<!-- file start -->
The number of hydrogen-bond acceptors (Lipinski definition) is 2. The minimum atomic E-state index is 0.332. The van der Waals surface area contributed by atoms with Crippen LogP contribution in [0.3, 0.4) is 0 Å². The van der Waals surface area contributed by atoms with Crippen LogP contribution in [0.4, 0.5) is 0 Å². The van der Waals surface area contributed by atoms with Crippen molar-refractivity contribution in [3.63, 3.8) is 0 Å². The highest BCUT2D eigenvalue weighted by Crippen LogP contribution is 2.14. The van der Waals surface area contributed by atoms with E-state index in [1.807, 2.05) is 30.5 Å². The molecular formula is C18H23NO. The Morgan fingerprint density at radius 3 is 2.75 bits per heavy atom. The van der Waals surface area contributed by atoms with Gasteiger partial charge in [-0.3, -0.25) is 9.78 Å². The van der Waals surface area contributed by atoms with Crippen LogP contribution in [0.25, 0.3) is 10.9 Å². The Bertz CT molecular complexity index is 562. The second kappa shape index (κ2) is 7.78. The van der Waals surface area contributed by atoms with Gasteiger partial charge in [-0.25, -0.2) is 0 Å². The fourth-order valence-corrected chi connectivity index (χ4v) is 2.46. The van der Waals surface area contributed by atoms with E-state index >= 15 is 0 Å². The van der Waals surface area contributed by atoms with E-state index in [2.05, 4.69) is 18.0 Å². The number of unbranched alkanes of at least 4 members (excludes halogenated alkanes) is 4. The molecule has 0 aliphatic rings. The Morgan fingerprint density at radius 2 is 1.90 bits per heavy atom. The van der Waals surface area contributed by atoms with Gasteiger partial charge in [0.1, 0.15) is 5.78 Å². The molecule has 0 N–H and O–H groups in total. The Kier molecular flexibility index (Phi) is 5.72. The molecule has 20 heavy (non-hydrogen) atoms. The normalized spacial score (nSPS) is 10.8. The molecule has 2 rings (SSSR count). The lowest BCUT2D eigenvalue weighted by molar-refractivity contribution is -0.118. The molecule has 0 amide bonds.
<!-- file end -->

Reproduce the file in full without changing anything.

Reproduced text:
The number of hydrogen-bond acceptors (Lipinski definition) is 2. The minimum atomic E-state index is 0.332. The van der Waals surface area contributed by atoms with Crippen LogP contribution in [0.3, 0.4) is 0 Å². The van der Waals surface area contributed by atoms with Crippen LogP contribution in [0.4, 0.5) is 0 Å². The van der Waals surface area contributed by atoms with Crippen molar-refractivity contribution in [3.63, 3.8) is 0 Å². The highest BCUT2D eigenvalue weighted by Crippen LogP contribution is 2.14. The van der Waals surface area contributed by atoms with E-state index in [1.807, 2.05) is 30.5 Å². The molecular formula is C18H23NO. The Morgan fingerprint density at radius 3 is 2.75 bits per heavy atom. The van der Waals surface area contributed by atoms with Gasteiger partial charge in [-0.3, -0.25) is 9.78 Å². The van der Waals surface area contributed by atoms with Crippen LogP contribution in [0.25, 0.3) is 10.9 Å². The Bertz CT molecular complexity index is 562. The second kappa shape index (κ2) is 7.78. The van der Waals surface area contributed by atoms with Gasteiger partial charge in [-0.25, -0.2) is 0 Å². The fourth-order valence-corrected chi connectivity index (χ4v) is 2.46. The van der Waals surface area contributed by atoms with E-state index >= 15 is 0 Å². The van der Waals surface area contributed by atoms with E-state index in [2.05, 4.69) is 18.0 Å². The number of unbranched alkanes of at least 4 members (excludes halogenated alkanes) is 4. The molecule has 0 aliphatic rings. The Morgan fingerprint density at radius 2 is 1.90 bits per heavy atom. The van der Waals surface area contributed by atoms with Gasteiger partial charge in [0.1, 0.15) is 5.78 Å². The molecule has 0 N–H and O–H groups in total. The Kier molecular flexibility index (Phi) is 5.72. The molecule has 20 heavy (non-hydrogen) atoms. The normalized spacial score (nSPS) is 10.8. The molecule has 2 rings (SSSR count). The lowest BCUT2D eigenvalue weighted by molar-refractivity contribution is -0.118. The molecule has 0 amide bonds.